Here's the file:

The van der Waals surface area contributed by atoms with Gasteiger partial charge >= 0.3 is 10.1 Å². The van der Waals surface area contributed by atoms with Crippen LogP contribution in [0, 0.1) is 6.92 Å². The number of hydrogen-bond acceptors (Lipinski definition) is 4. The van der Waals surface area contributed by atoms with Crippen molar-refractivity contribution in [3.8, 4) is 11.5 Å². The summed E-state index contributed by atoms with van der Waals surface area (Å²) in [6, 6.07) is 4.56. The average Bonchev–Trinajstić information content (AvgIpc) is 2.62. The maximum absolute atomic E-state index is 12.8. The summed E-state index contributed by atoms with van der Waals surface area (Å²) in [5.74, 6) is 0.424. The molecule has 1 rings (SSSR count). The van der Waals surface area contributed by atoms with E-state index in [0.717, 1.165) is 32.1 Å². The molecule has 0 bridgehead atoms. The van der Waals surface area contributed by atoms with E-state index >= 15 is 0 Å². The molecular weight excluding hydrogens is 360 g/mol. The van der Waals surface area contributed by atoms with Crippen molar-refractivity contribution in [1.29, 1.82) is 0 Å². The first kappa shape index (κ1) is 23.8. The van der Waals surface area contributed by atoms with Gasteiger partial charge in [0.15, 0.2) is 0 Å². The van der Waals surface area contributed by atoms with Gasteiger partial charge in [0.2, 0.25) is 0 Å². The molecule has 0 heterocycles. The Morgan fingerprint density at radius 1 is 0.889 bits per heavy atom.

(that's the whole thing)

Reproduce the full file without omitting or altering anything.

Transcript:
The van der Waals surface area contributed by atoms with Gasteiger partial charge >= 0.3 is 10.1 Å². The van der Waals surface area contributed by atoms with Crippen LogP contribution in [0, 0.1) is 6.92 Å². The number of hydrogen-bond acceptors (Lipinski definition) is 4. The van der Waals surface area contributed by atoms with Crippen molar-refractivity contribution in [3.8, 4) is 11.5 Å². The summed E-state index contributed by atoms with van der Waals surface area (Å²) in [6, 6.07) is 4.56. The average Bonchev–Trinajstić information content (AvgIpc) is 2.62. The maximum absolute atomic E-state index is 12.8. The summed E-state index contributed by atoms with van der Waals surface area (Å²) in [5.74, 6) is 0.424. The molecule has 1 rings (SSSR count). The van der Waals surface area contributed by atoms with E-state index in [0.717, 1.165) is 32.1 Å². The molecule has 0 bridgehead atoms. The van der Waals surface area contributed by atoms with E-state index >= 15 is 0 Å². The molecular weight excluding hydrogens is 360 g/mol. The van der Waals surface area contributed by atoms with Crippen molar-refractivity contribution in [1.29, 1.82) is 0 Å². The first kappa shape index (κ1) is 23.8. The van der Waals surface area contributed by atoms with Gasteiger partial charge in [0.15, 0.2) is 0 Å². The van der Waals surface area contributed by atoms with Gasteiger partial charge in [0.2, 0.25) is 0 Å². The molecule has 0 heterocycles. The Morgan fingerprint density at radius 1 is 0.889 bits per heavy atom.